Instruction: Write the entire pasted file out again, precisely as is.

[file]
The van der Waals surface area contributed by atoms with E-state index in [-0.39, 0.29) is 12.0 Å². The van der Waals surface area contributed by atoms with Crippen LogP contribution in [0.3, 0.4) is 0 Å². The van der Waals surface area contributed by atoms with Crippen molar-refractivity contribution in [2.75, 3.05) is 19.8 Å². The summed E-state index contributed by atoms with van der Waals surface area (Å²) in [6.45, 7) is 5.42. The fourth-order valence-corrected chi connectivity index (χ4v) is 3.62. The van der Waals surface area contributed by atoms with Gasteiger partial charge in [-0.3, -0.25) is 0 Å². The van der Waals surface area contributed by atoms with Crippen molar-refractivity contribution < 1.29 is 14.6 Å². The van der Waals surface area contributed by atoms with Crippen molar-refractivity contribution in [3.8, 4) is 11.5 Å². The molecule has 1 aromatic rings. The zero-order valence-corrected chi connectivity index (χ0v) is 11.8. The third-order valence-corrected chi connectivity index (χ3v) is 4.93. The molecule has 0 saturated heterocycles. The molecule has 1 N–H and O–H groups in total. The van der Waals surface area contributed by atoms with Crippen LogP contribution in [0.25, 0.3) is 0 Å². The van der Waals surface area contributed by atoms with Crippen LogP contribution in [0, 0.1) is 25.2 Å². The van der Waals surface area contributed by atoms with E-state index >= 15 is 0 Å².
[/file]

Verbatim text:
The van der Waals surface area contributed by atoms with E-state index in [-0.39, 0.29) is 12.0 Å². The van der Waals surface area contributed by atoms with Crippen LogP contribution in [0.3, 0.4) is 0 Å². The van der Waals surface area contributed by atoms with Crippen molar-refractivity contribution in [2.75, 3.05) is 19.8 Å². The summed E-state index contributed by atoms with van der Waals surface area (Å²) in [6.45, 7) is 5.42. The fourth-order valence-corrected chi connectivity index (χ4v) is 3.62. The van der Waals surface area contributed by atoms with Gasteiger partial charge in [-0.3, -0.25) is 0 Å². The van der Waals surface area contributed by atoms with Crippen molar-refractivity contribution < 1.29 is 14.6 Å². The van der Waals surface area contributed by atoms with Crippen molar-refractivity contribution in [3.8, 4) is 11.5 Å². The molecule has 1 aromatic rings. The zero-order valence-corrected chi connectivity index (χ0v) is 11.8. The third-order valence-corrected chi connectivity index (χ3v) is 4.93. The molecule has 0 saturated heterocycles. The molecule has 1 N–H and O–H groups in total. The van der Waals surface area contributed by atoms with Crippen LogP contribution in [0.25, 0.3) is 0 Å². The van der Waals surface area contributed by atoms with Crippen LogP contribution in [0, 0.1) is 25.2 Å². The van der Waals surface area contributed by atoms with E-state index >= 15 is 0 Å².